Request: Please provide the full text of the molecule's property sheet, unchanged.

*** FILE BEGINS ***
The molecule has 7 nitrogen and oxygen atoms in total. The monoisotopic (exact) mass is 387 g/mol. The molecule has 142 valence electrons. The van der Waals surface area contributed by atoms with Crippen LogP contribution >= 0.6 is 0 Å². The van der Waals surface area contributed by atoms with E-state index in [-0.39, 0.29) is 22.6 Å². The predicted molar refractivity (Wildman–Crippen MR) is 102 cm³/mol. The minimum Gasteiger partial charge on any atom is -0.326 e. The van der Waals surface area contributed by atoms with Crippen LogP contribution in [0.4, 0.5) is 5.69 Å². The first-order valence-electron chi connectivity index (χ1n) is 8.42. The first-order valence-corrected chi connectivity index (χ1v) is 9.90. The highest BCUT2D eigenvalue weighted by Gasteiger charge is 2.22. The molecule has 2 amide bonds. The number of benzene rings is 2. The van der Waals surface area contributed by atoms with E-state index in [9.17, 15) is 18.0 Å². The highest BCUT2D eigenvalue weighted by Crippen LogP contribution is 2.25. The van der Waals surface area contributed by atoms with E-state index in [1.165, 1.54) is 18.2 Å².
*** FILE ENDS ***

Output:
The molecule has 7 nitrogen and oxygen atoms in total. The monoisotopic (exact) mass is 387 g/mol. The molecule has 142 valence electrons. The van der Waals surface area contributed by atoms with Crippen LogP contribution >= 0.6 is 0 Å². The van der Waals surface area contributed by atoms with E-state index in [-0.39, 0.29) is 22.6 Å². The predicted molar refractivity (Wildman–Crippen MR) is 102 cm³/mol. The minimum Gasteiger partial charge on any atom is -0.326 e. The van der Waals surface area contributed by atoms with Crippen LogP contribution in [0.4, 0.5) is 5.69 Å². The first-order valence-electron chi connectivity index (χ1n) is 8.42. The first-order valence-corrected chi connectivity index (χ1v) is 9.90. The highest BCUT2D eigenvalue weighted by Gasteiger charge is 2.22. The molecule has 2 amide bonds. The number of benzene rings is 2. The van der Waals surface area contributed by atoms with E-state index in [9.17, 15) is 18.0 Å². The highest BCUT2D eigenvalue weighted by Crippen LogP contribution is 2.25. The van der Waals surface area contributed by atoms with E-state index in [1.165, 1.54) is 18.2 Å².